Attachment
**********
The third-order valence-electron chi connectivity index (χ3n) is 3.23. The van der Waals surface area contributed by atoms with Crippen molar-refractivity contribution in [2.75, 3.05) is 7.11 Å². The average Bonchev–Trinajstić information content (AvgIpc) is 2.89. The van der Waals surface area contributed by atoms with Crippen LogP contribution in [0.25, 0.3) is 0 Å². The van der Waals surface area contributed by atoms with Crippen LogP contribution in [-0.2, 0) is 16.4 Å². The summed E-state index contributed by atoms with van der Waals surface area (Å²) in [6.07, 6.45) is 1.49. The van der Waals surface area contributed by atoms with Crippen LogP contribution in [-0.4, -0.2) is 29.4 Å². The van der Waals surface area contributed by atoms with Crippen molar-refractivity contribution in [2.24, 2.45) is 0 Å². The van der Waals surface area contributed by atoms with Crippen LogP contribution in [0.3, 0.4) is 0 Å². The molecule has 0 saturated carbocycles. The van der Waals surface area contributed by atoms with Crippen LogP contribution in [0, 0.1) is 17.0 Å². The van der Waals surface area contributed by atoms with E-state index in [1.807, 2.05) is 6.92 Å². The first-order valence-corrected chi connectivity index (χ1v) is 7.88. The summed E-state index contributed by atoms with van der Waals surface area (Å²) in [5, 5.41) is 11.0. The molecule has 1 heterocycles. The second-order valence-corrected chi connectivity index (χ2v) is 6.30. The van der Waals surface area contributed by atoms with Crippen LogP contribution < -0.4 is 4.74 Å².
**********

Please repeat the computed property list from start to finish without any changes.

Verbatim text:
The third-order valence-electron chi connectivity index (χ3n) is 3.23. The van der Waals surface area contributed by atoms with Crippen molar-refractivity contribution in [2.75, 3.05) is 7.11 Å². The average Bonchev–Trinajstić information content (AvgIpc) is 2.89. The van der Waals surface area contributed by atoms with Crippen LogP contribution in [0.25, 0.3) is 0 Å². The van der Waals surface area contributed by atoms with Crippen LogP contribution in [-0.2, 0) is 16.4 Å². The summed E-state index contributed by atoms with van der Waals surface area (Å²) in [6.07, 6.45) is 1.49. The van der Waals surface area contributed by atoms with Crippen LogP contribution in [-0.4, -0.2) is 29.4 Å². The van der Waals surface area contributed by atoms with Crippen molar-refractivity contribution in [2.24, 2.45) is 0 Å². The van der Waals surface area contributed by atoms with Crippen LogP contribution in [0.3, 0.4) is 0 Å². The molecule has 0 saturated carbocycles. The van der Waals surface area contributed by atoms with Crippen LogP contribution in [0, 0.1) is 17.0 Å². The van der Waals surface area contributed by atoms with E-state index in [1.807, 2.05) is 6.92 Å². The first-order valence-corrected chi connectivity index (χ1v) is 7.88. The summed E-state index contributed by atoms with van der Waals surface area (Å²) in [5, 5.41) is 11.0. The molecule has 1 heterocycles. The second-order valence-corrected chi connectivity index (χ2v) is 6.30. The van der Waals surface area contributed by atoms with Crippen LogP contribution < -0.4 is 4.74 Å².